A bunch of fairly high-profile editors “curate” the best stories from the partners. “We have some awesome users you can follow that curate the best stories in their field of interest. To name a few, Fusion senior editor Felix Salmon curates his view on the best business stories. BBC journalist Kim Ghattas covers politics. MediaShift’s Mark Glaser selects the best media stories. And Pulitzer Prize-winning critic for The New York Times, Michi Kakutani, shares the best in culture journalism.”
If you don’t like the story you pay for, Klopping promises, you will get your money back. And even if you agree to pay, micropayments like this are for a few cents at best. Not exactly a way to financial power. The sample stories on the Blendle site include a New York Times story on Marco Rubio losing momentum in the Republican primary, hardly a timely or unique piece. Try to imagine someone paying extra for this, and you get an idea of the difficulty of the concept here.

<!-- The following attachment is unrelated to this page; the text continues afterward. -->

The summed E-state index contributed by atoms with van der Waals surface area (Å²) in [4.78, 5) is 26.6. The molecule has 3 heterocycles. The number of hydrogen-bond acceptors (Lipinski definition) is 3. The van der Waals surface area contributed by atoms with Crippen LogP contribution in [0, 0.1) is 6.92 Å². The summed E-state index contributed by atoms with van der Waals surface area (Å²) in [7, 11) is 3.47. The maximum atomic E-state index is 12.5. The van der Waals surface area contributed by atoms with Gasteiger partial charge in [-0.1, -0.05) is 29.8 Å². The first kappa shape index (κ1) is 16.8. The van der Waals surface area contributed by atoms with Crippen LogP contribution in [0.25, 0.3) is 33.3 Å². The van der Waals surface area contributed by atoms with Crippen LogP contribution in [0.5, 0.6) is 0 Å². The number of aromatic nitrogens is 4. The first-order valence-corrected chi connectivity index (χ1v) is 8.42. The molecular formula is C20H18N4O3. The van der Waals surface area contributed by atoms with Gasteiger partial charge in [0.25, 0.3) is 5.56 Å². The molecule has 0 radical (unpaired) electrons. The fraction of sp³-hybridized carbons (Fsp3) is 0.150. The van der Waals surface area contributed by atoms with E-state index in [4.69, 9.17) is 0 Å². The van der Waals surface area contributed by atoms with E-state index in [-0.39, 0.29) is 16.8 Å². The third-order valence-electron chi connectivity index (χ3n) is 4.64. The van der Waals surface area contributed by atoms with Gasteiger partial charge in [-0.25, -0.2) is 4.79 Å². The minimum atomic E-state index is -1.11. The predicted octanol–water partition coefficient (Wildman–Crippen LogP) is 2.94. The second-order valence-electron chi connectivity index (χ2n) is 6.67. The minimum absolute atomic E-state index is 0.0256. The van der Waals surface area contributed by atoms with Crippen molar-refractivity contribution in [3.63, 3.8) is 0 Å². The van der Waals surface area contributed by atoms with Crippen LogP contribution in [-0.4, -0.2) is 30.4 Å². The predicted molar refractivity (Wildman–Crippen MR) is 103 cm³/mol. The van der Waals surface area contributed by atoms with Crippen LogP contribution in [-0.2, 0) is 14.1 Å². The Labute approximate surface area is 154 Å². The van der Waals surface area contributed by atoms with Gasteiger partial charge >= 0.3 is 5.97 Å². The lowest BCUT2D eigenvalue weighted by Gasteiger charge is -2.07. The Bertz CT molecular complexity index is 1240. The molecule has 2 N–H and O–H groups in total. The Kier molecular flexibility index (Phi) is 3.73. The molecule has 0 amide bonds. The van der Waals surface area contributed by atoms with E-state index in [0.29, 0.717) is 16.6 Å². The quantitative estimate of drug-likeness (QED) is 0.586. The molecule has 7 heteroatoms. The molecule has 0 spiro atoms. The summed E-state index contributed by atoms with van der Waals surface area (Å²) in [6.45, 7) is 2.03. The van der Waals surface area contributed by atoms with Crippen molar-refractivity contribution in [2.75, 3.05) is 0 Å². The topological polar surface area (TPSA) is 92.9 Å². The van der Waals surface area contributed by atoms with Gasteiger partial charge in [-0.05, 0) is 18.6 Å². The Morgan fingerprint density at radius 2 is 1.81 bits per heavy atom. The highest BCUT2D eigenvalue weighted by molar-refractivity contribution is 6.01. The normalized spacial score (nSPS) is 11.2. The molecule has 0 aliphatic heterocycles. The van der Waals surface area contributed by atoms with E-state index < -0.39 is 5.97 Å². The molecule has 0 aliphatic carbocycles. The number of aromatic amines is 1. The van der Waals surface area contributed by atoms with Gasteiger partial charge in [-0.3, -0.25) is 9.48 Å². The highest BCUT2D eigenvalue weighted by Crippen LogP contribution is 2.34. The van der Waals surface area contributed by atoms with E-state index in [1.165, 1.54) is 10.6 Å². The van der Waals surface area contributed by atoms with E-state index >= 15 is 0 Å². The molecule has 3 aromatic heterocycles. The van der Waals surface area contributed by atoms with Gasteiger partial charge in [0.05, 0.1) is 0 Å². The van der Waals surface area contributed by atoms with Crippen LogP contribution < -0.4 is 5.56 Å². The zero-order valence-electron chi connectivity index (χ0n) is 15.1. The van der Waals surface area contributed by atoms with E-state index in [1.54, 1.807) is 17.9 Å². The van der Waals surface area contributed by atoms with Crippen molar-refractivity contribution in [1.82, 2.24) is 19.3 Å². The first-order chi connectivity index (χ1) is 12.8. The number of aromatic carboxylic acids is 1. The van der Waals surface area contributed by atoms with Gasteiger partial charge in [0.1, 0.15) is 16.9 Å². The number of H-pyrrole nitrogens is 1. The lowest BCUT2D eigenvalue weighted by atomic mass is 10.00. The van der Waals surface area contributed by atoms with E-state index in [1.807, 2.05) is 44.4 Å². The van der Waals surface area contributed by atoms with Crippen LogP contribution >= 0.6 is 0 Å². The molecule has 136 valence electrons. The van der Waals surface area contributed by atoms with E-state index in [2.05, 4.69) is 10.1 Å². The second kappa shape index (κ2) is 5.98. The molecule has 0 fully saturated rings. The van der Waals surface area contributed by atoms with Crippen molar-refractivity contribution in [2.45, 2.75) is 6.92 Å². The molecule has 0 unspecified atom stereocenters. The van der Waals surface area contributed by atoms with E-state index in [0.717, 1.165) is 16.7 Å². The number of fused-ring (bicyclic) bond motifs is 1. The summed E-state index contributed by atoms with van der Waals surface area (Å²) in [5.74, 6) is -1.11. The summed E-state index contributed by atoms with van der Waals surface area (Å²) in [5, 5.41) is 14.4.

Yes, you will say, people pay for online subscriptions to the Wall Street Journal and the New York Times. But what Blendle is supposed to be is not a newspaper with breaking news, but an amalgamation of “investigative reporting, revelatory background articles, newsworthy analysis and hard-hitting interviews.” All of this, of course, is available for free now on sites like Google News or Yahoo!, or from several sites underwritten by Pierre Omidyar of Ebay.
Moreover, if the idea here is that with Blendle, one would only have to read the highlights of stories from the New York Times or WSJ without subscribing to the whole thing, try this little experiment. If you have read your 10 free articles a month on nytimes.com, and want more, go to the story you want to read, copy the headline, and paste it into Google. The story will come up in its entirety; the paywall disappears. Don’t ask me why this works, but it almost always does. I am not a hacker; indeed, a child would know how to do this. And many of the partners listed here do not have paywalls, and make their material available in archives. Why pay for it?
There is a very funny picture of Alexander Klopping online, with his self-described “geeky backpack,” going into the New York Times’ building. One gets the feeling that Times security was alerted. So, if on Klopping’s slender shoulders, the future of journalism rests, let’s examine his project a little.